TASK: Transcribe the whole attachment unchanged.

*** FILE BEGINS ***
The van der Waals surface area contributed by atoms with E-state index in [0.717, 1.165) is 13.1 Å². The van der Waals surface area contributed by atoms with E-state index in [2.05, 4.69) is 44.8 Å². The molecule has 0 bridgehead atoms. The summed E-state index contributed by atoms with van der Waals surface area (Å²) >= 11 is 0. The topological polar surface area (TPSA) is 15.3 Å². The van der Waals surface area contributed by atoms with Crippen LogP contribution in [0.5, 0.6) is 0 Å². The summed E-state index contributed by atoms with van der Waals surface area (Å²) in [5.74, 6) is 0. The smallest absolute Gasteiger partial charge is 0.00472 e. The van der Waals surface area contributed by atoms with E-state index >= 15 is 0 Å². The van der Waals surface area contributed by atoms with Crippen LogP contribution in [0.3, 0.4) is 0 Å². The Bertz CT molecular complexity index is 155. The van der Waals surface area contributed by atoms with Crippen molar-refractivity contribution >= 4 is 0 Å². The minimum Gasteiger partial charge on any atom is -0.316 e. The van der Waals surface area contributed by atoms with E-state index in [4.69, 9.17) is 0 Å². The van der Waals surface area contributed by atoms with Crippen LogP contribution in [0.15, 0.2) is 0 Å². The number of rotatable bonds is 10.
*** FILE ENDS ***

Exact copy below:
The van der Waals surface area contributed by atoms with E-state index in [0.717, 1.165) is 13.1 Å². The van der Waals surface area contributed by atoms with E-state index in [2.05, 4.69) is 44.8 Å². The molecule has 0 bridgehead atoms. The summed E-state index contributed by atoms with van der Waals surface area (Å²) >= 11 is 0. The topological polar surface area (TPSA) is 15.3 Å². The van der Waals surface area contributed by atoms with Crippen LogP contribution in [0.5, 0.6) is 0 Å². The summed E-state index contributed by atoms with van der Waals surface area (Å²) in [5.74, 6) is 0. The smallest absolute Gasteiger partial charge is 0.00472 e. The van der Waals surface area contributed by atoms with E-state index >= 15 is 0 Å². The van der Waals surface area contributed by atoms with Crippen LogP contribution in [0.3, 0.4) is 0 Å². The Bertz CT molecular complexity index is 155. The van der Waals surface area contributed by atoms with Crippen molar-refractivity contribution >= 4 is 0 Å². The minimum Gasteiger partial charge on any atom is -0.316 e. The van der Waals surface area contributed by atoms with E-state index in [4.69, 9.17) is 0 Å². The van der Waals surface area contributed by atoms with Crippen LogP contribution in [0.15, 0.2) is 0 Å². The number of rotatable bonds is 10.